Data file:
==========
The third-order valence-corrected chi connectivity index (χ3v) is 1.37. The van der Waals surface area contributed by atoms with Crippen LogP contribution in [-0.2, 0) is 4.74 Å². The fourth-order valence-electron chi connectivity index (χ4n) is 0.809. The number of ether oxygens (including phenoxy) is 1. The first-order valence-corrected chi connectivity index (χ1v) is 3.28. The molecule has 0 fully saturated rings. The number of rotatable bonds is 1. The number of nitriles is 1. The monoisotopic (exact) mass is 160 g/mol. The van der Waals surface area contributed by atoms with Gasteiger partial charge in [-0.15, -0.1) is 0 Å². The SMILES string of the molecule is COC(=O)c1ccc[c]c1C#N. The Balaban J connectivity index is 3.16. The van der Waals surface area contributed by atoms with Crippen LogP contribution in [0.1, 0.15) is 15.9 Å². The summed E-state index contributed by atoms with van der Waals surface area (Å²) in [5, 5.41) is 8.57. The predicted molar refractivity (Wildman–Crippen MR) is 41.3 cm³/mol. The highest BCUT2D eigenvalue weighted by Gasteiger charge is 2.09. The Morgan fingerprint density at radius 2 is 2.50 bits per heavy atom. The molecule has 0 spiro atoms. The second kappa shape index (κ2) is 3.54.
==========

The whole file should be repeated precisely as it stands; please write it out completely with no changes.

The third-order valence-corrected chi connectivity index (χ3v) is 1.37. The van der Waals surface area contributed by atoms with Crippen LogP contribution in [-0.2, 0) is 4.74 Å². The fourth-order valence-electron chi connectivity index (χ4n) is 0.809. The number of ether oxygens (including phenoxy) is 1. The first-order valence-corrected chi connectivity index (χ1v) is 3.28. The molecule has 0 fully saturated rings. The number of rotatable bonds is 1. The number of nitriles is 1. The monoisotopic (exact) mass is 160 g/mol. The van der Waals surface area contributed by atoms with Gasteiger partial charge in [-0.15, -0.1) is 0 Å². The SMILES string of the molecule is COC(=O)c1ccc[c]c1C#N. The Balaban J connectivity index is 3.16. The van der Waals surface area contributed by atoms with Crippen LogP contribution in [0.1, 0.15) is 15.9 Å². The summed E-state index contributed by atoms with van der Waals surface area (Å²) in [5, 5.41) is 8.57. The predicted molar refractivity (Wildman–Crippen MR) is 41.3 cm³/mol. The highest BCUT2D eigenvalue weighted by Gasteiger charge is 2.09. The Morgan fingerprint density at radius 2 is 2.50 bits per heavy atom. The molecule has 0 spiro atoms. The second kappa shape index (κ2) is 3.54.